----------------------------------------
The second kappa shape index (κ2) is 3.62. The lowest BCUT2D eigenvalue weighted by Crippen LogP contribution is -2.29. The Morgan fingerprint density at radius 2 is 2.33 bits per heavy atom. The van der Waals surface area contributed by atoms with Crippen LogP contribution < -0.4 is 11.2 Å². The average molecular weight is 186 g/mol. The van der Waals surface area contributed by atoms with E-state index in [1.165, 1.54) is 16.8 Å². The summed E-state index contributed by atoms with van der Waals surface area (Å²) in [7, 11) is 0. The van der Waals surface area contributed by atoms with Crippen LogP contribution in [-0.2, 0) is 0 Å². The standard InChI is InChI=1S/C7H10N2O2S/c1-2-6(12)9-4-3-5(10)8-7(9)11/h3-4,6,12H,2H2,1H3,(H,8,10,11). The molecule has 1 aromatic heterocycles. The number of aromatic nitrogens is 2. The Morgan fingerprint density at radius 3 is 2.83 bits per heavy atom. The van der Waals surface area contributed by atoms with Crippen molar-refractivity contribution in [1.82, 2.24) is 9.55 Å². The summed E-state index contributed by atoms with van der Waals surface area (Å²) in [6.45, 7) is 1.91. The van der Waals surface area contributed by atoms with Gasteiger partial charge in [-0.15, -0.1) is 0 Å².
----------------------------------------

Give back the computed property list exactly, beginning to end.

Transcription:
The second kappa shape index (κ2) is 3.62. The lowest BCUT2D eigenvalue weighted by Crippen LogP contribution is -2.29. The Morgan fingerprint density at radius 2 is 2.33 bits per heavy atom. The van der Waals surface area contributed by atoms with Crippen LogP contribution < -0.4 is 11.2 Å². The average molecular weight is 186 g/mol. The van der Waals surface area contributed by atoms with E-state index in [1.165, 1.54) is 16.8 Å². The summed E-state index contributed by atoms with van der Waals surface area (Å²) in [7, 11) is 0. The van der Waals surface area contributed by atoms with Crippen LogP contribution in [-0.2, 0) is 0 Å². The standard InChI is InChI=1S/C7H10N2O2S/c1-2-6(12)9-4-3-5(10)8-7(9)11/h3-4,6,12H,2H2,1H3,(H,8,10,11). The molecule has 1 aromatic heterocycles. The number of aromatic nitrogens is 2. The Morgan fingerprint density at radius 3 is 2.83 bits per heavy atom. The van der Waals surface area contributed by atoms with Crippen molar-refractivity contribution in [1.82, 2.24) is 9.55 Å². The summed E-state index contributed by atoms with van der Waals surface area (Å²) in [6.45, 7) is 1.91. The van der Waals surface area contributed by atoms with Gasteiger partial charge in [-0.15, -0.1) is 0 Å².